Updated 5:42 p.m., Sept. 12, 2018
WDFW plans to go after wolves in a Ferry County pack that has killed or injured at least six calves in rugged country this month.
The agency will begin incremental removals — meaning one or two animals — to change the pack’s behavior starting tomorrow afternoon if an eight-hour business-day window passes without challenge from wolf advocates. One appears likely.
A similar kill authorization last month for a depredating pack just to the north led to a temporary restraining order after out-of-state groups sued WDFW.
That one involved the Togo Pack and was lifted in late August by a Thurston County judge.
The latest incidents involve the Old Profanity Territory, or OPT, Pack which runs to the south, in the same country that the Profanity Peak and Sherman Packs occupied before members were lethally removed the past two summers.
“This is a very difficult situation, especially given the history of wolf-livestock conflict in this area,” WDFW Director Kelly Susewind said in a statement. “We are committed to working with a diversity of stakeholders in a collaborative process to seek other creative and adaptive solutions to prevent future losses of wolves and livestock.”
The criteria for considering lethal removal is three confirmed attacks in a 30-day span or four over 10 months, and the former was met in the space of half a week.
But unlike other recent removals, some members of the agency’s Wolf Advisory Group have balked this go-around.
“… In our eyes the state killing wolves in one general area three years in a row for the same livestock producers does not fit within the intent and letter of the (lethal removal) protocol,” said Chase Gunnell of Conservation Northwest this morning.
Another staffer said that the mix of preventative and lethal tactics is not working in the area but the organization said it was willing to “roll up our sleeves” on short-term nonlethal measures instead.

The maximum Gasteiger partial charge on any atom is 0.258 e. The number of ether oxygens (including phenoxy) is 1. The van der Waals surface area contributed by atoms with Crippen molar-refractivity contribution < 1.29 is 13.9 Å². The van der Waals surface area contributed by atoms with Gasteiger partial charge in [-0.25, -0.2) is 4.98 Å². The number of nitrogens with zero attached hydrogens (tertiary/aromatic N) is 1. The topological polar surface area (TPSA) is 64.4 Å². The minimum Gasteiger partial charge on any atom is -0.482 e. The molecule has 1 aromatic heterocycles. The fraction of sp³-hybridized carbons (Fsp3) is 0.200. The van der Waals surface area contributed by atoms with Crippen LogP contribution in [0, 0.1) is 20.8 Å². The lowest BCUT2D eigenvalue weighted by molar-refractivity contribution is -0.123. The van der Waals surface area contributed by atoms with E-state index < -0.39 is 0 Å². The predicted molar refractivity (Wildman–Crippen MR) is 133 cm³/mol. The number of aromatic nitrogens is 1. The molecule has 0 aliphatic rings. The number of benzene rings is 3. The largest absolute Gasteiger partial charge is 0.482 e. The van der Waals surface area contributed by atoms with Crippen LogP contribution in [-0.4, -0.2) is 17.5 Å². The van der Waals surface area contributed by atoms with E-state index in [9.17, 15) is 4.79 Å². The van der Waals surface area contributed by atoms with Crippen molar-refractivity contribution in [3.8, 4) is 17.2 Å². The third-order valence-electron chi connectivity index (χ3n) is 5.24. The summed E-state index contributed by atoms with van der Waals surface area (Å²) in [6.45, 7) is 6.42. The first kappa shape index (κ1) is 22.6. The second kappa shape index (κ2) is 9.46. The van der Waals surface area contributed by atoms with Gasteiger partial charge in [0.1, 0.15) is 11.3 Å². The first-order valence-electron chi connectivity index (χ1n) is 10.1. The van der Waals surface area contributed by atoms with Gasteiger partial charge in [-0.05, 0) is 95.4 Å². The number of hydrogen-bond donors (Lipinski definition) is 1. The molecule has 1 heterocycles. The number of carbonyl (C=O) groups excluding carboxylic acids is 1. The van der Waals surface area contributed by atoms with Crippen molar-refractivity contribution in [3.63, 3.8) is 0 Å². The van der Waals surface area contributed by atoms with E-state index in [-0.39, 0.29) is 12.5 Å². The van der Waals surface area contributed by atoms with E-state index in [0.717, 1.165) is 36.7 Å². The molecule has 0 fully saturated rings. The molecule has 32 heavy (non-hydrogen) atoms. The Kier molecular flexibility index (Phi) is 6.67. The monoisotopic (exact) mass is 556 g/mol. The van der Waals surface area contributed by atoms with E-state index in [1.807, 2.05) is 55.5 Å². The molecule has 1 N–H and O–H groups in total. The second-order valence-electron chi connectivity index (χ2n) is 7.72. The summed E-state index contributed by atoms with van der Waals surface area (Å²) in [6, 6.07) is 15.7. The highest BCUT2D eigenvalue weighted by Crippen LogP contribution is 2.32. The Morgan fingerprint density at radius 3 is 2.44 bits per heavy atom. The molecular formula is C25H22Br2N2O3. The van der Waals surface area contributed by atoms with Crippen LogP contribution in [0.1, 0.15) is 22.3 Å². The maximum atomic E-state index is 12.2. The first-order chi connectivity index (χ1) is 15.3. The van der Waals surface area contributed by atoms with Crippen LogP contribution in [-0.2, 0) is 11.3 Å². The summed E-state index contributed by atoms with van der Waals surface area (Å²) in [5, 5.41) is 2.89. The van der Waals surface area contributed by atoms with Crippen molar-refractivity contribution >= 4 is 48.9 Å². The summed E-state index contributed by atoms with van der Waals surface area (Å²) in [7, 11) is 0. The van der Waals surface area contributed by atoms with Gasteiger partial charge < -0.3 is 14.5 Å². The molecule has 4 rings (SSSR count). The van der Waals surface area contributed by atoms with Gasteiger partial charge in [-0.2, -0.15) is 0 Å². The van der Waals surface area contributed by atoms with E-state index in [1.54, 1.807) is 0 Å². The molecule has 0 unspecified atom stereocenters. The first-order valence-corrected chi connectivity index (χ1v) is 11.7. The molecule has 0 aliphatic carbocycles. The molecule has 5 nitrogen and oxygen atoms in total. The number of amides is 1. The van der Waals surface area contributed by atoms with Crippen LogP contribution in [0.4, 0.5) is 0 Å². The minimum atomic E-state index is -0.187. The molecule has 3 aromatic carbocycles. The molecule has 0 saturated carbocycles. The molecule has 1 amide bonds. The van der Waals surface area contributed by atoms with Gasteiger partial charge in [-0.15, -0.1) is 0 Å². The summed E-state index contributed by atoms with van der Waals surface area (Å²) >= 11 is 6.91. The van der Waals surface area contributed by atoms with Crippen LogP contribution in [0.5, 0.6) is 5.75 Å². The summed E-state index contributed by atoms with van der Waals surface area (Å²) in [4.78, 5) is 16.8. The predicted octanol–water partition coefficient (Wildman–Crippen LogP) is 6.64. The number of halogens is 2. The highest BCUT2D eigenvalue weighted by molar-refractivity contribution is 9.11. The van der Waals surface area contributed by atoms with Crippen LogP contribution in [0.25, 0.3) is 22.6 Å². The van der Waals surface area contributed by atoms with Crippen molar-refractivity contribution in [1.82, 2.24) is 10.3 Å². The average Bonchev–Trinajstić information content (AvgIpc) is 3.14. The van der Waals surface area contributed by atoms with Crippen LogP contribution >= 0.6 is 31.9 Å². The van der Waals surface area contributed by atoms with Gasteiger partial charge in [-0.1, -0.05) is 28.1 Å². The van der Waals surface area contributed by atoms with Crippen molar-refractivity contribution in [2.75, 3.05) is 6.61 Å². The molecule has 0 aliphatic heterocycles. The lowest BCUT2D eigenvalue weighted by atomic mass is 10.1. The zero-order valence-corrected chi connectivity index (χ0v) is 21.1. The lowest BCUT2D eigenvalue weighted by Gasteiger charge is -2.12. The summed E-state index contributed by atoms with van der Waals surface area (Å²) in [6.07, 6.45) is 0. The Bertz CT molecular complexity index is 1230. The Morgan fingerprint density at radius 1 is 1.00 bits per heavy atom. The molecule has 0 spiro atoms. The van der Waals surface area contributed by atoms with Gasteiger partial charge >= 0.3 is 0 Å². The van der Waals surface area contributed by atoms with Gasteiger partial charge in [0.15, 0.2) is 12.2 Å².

Shawn Cantrell, the state representative for Defenders of Wildlife, called the kill order inappropriate and suggested the right nonlethal measures nor grazing practices had been implemented.
But some WAG members are sticking by WDFW’s side.
“I am very proud of Director Kelly Susewind for standing tall and doing the right thing in authorizing lethal action on the OPT Pack,” said Dave Duncan of Ellensburg. “I was greatly disappointed with the conservation groups taking a stand against lethal action and blaming overstressed cattlemen, who have been pushed into and required to perform in a costly experiential and sometimes unreliable concept of animal husbandry. They are the real heroes in wolf management today and without a doubt need more tools, support and relief.”
According to WDFW, the rancher — identified by the Capital Press as Len McIrvin of the Diamond M — grazing his cattle on a Forest Service allotment has been using “several” of the preventative measures called for by the protocol, including turning out calves nearly a month and a half later than otherwise allowed under the grazing agreement, using range riders, and removing sick and injured animals and taking care of carcasses.
The OPT Pack includes three or four adults and two juveniles, according to WDFW. An adult male has been wearing a GPS collar since early June.
Data from it showed that when the cattle were turned out July 10, the pack was denning “north and adjacent to the allotment where the depredations occurred” and that the initial rendezvous site was 2.5 miles northwest of the den site.
However, by mid-August, telemetry showed that wolves were now heavily using an area 5.5 miles to the southeast, in the grazing area, leading to increased range riding and coordination with the rancher to head off conflicts.
That appears to have not worked.
Last night the state reported that the bones and bits of three calves had also been found in the area in late August, but there was too little remaining to determine their causes of death.
Still, it led to increased range-riding patrols and efforts to move the cattle away from the area, according to WDFW.
Then on Sept. 4 two injured calves were found, followed by a dead one Sept. 5 and two more injured ones Sept. 6 and 7.
All were confirmed to have been attacked by wolves, as was a sixth in recent hours.
Nonlethal measures put into place after the initial attacks haven’t worked, says WDFW, which believes the depredations will continue.
“It’s not a sustainable situation. It’s a wreck,” McIrvin told Capital Press reporter Don Jenkins.
McIrvin estimated 30 to 40 calves had already been lost and when the grazing season is done, the loss will be double that, and he is expecting decreased pregnancy rates and lighter cattle brought to market.
WDFW says about 20 cows are still in the area being used heavily by the OPT Pack.
According to The Seattle Times, the Center for Biological Diversity is planning to file another request for a TRO.
That, however, was not specifically mentioned in a press release in which CBD stated it and a number of other wolf advocacy organizations will rally this Friday at noon outside WDFW headquarters and plan to stage a “die-in.”
The agency says its lethal removals won’t hurt efforts to recover wolves across Washington.
“In fact, the wolf population in the eastern recovery region has increased to more than three times the regional recovery objective,” the agency states.